Subjective variations noted worldwide could lead to increases in both radiologist and patient uncertainty. Radiologists may fear over or underestimating MBD, while patients may fear the possibility of a cancer being missed. Such variation could also create difficulties in following a consolidated MBD categorization, thus making it more difficult to develop a specific imaging pathway, which is dependent on MBD, and unifying patient care [32,55,59,60,61]. Additionally, it increases the woman’s concern of going through demanding procedures, the pain involved with extra biopsies and imaging and, more importantly, questions the reliability of mammography [31,32,33,55]. However, it is important to consider that the results of this study were collected without VOLPARA guidance to assist radiologists to categorize MBD. Therefore, the use of VOLPARA guidance is recommended. An American-based study of Schilling et al. [25] compared eight radiologists before and after using the guidance of VOLPARA. This showed that the level of agreement before the guidance of VOLPARA was moderate (0.566), but, following the aid of VOLPARA to re-categorize the same cases, the level of agreement became substantial (0.626). This is similar to the level of agreement between the American radiologists and VOLPARA in this study (0.639), where radiologists were not provided with VOLPARA’s decisions in advance, however they were ABR examiners, which means that they had more experience and training when compared to others. Meanwhile, the initial result before the aid of VOLPARA is similar to the level of agreement of the UK radiologists in the current study, where the radiologists possibly had less experience with the ACR BI-RADS and were not practicing MBD assessment in their routine practice. Moreover, Jeffers et al.’s [62] study found that the level of agreement between the subjective single image reader and VOLPARA was fair, however, this low level of agreement may be because the image reader only had two years of experience and categorised without the aid of VOLPARA. To elaborate further on this point using quality control test findings, the researcher’s level of agreement with VOLPARA was tested, and it was found to be substantial (0.660, p < 0.001), which was similar to the USA radiologists. This may be because the researcher has been specifically trained to use BI-RADS, and categorised the cases with the aid of BI-RADS Atlas 4th edition. These results add to the evidence supporting the fact that, without the assistance of VOLPARA, the image readers will have a lower agreement. This emphasises the value of incorporating VOLPARA or other such similar automated systems into MBD assessment as they may positively impact on the radiologists’ agreement, as also proven by Schilling et al. [25]. Thus, this current study recommends a further investigation between the radiologists and VOLPARA agreement levels when VOLPARA is used as a reference.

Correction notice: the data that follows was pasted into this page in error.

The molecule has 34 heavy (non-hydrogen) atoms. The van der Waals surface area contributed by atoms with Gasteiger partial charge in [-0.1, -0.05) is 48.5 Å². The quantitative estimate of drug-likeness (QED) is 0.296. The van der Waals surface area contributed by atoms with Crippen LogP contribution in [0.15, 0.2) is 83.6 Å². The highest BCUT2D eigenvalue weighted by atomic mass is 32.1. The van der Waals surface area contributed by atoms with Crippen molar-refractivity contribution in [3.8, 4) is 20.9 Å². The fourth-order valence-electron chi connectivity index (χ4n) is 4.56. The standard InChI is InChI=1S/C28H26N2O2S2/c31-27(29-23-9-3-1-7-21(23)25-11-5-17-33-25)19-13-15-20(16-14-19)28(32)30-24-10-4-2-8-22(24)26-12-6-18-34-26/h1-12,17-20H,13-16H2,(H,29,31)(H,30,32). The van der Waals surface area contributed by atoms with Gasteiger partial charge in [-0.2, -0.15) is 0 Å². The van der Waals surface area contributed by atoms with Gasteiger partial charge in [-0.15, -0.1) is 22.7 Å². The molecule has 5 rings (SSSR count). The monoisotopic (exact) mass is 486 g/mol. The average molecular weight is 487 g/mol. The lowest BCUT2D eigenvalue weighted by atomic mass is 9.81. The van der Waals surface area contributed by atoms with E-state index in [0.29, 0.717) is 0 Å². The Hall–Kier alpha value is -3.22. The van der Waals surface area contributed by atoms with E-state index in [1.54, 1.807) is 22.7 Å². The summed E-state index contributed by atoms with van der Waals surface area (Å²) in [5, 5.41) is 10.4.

A further part of the study tested the agreement between the subjective analysis and VOLPARA on a more limited version of the current BI-RAD’S classification by reducing the scale to just two separate categories, to see whether differences in MBD interpretation could be reduced. The findings demonstrate that the level of agreement between the two cohorts’ subjective evaluation and VOLPARA showed more substantial agreement. Thus, the scale of two separate categories—low density and high density—is reliable and robust, and therefore could lead to reducing patient uncertainty, as well as potentially minimizing the costs associated with unnecessary imaging and additional procedures, and help in unifying the imaging pathway for patient cohorts.